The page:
The album rocks along admirably and represents an hour of entertaining progressive rock music.
In the movie The Fanatic, John Travolta plays a stalker who, when accused by his hero of stalking him, exclaims indignantly ‘I’m Not A Stalker. I’m A Fan!’. That phrase came back to me when observing Ainur’s dedication to the fantasy world of Tolkien. Lots of people (including myself) would put Lord Of the Rings amongst their favourite books, and amongst their favourite movies too. Lots of artists from Bo Hanssen to Mostly Autumn have been inspired to set those stories to music. Ainur, however, are not interested in those pesky hobbits! The band focuses exclusively on retelling the austere almost biblical tales from the early ages of Tolkien’s invented world, so long in the past that there wasn’t even a sun or a moon! War Of The Jewels is now the band’s fifth album exploring that period of the Tolkien timeline. You’d think they might tire of stories about Elves but their interest in Elves also stretches to one of the side projects of the band where they actually sing in Elvish. Yes, folks: Elvish.
Fantasy is of course very much an Anglo-Saxon brand of literature so I was further surprised to discover that Ainur are a bunch of Italians. Quite a large bunch actually since they number a round dozen plus a lyricist. As well as the usual guitars-bass-drums-keyboards combo, they boast three singers (two female), three string players, a flautist and a French horn player. The pieces I have heard from their first four albums, dating from the period 2006-2013, have a fairly laid back folk and Celtic feel to them, sounding almost like a continuation of Howard Shore’s soundtrack to the Peter Jackson films. After a gap of eight years the band are back with a new record deal and a very different sound. Gone are the folksy influences and instead we get much more of a progressive rock album edging into a progressive/symphonic metal territory at times. It makes for a much more interesting musical proposition.
The album opens with a spoken introduction, accompanied by ominous bells and percussion. It’s a good memory jogger for fans of Tolkien but the stories are so complex that there’s little chance of newcomers understanding what is happening (but it’s suffice to know there’s an awful lot of fighting and dying, betrayals, and world-shattering cataclysms). Luckily, the music stands on its own so don’t be put off if unfamiliar with the plot. The album proper starts with Wars Of Beleriand which acts as an instrumental overture introducing all the themes. Those themes adopt Wagner’s leitmotif model where each theme representing a person, object or event (rather appropriately since Wagner used leitmotifs most famously in his epic Ring Cycle which has its source in the very same Norse myths mined by Tolkien). Trying to work out what the fourteen themes in this seven minute track represent might be tricky but it’s a wonderful whirlwind of energetic progressive rock music, with wave upon wave of synths and crunching guitars. There’s a 70s feel to it that continues strongly into the next track Hell Of Iron – the first with vocals – that boogies along in a neat funky way. The vocals are shared amongst the different singers and the vocal interplay gives the album a bit of a rock opera feel at times. At times, we’re not that distant from Wakeman’s Journey To The Centre Of The Earth. But there are more modern influences including symphonic metal elements which makes some parts of the album sound like Andrew Lloyd-Webber is trying to write a musical in the style of Epica!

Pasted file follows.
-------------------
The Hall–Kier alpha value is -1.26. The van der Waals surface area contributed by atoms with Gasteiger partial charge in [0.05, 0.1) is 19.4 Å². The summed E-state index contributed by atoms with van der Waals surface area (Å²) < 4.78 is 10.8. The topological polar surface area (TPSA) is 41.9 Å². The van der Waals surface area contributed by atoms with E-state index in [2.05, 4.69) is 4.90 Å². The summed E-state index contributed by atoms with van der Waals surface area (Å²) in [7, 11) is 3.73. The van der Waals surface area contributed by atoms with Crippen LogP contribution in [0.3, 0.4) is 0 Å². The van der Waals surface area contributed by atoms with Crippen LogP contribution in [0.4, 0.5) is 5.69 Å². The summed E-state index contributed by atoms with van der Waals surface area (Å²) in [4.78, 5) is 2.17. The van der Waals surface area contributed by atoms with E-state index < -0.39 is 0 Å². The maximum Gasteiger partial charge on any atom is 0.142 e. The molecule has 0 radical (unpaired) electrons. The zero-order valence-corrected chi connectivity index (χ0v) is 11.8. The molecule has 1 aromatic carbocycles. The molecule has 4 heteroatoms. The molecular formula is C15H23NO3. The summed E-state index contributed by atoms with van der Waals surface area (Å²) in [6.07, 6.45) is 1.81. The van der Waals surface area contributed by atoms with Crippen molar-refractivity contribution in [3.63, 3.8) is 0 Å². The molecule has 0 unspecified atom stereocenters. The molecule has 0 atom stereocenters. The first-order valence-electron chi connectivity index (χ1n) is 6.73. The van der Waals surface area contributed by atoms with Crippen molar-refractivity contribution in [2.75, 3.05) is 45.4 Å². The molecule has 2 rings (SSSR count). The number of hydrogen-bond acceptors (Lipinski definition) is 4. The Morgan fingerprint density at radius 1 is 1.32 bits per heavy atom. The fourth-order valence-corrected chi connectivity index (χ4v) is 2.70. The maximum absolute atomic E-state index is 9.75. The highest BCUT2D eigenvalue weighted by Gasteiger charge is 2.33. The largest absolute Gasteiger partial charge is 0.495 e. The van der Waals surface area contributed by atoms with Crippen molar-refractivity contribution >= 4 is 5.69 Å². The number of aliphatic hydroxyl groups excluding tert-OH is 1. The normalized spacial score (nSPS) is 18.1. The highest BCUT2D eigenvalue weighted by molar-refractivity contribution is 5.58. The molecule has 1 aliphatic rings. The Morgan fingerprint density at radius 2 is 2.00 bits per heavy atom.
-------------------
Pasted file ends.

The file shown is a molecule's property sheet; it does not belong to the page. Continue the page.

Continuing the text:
Leaving aside the short ballad, The Broaidress, the album rocks along admirably and represents an hour of entertaining progressive rock music. While many of the songs stretch to the seven or eight minute mark, there are often quite distinct sections within each songs. For example, a track like War Begins has an atmospheric slow start with female vocals before unexpectedly changing gear with a splendid riff that Tony Iommi would have been proud to have penned. That one works well but one or two others seem a little disjointed as a result of this approach. The climax of the album is the twelve minute The Great Battle (Or The War Of The Wrath). It opens with an excellent melody accompanied by piano, which is quite striking after the layers of synths so far. This builds up nicely before launching into a fast progressive metal section with touches of ELP and Rush before gently winding down to a close.
All in all, this is an intriguing album. It has some spectacularly good moments and will certainly appeal to a broad range of rock fans, especially those of a progressive bent. The band’s eagerness to tell the complex story has led perhaps to some overcomplexity in the song constructions too but it remains a fine effort. But, if the band continue to obsessively explore the less famous parts of Tolkien’s world, then I fear they will remain a minor footnote in the musical world. For their next album, I would love that the band give us some musical scenes from Lord Of The Rings which I believe would resonate with a larger public. With their undoubted musical skills, that would be something to look forward to.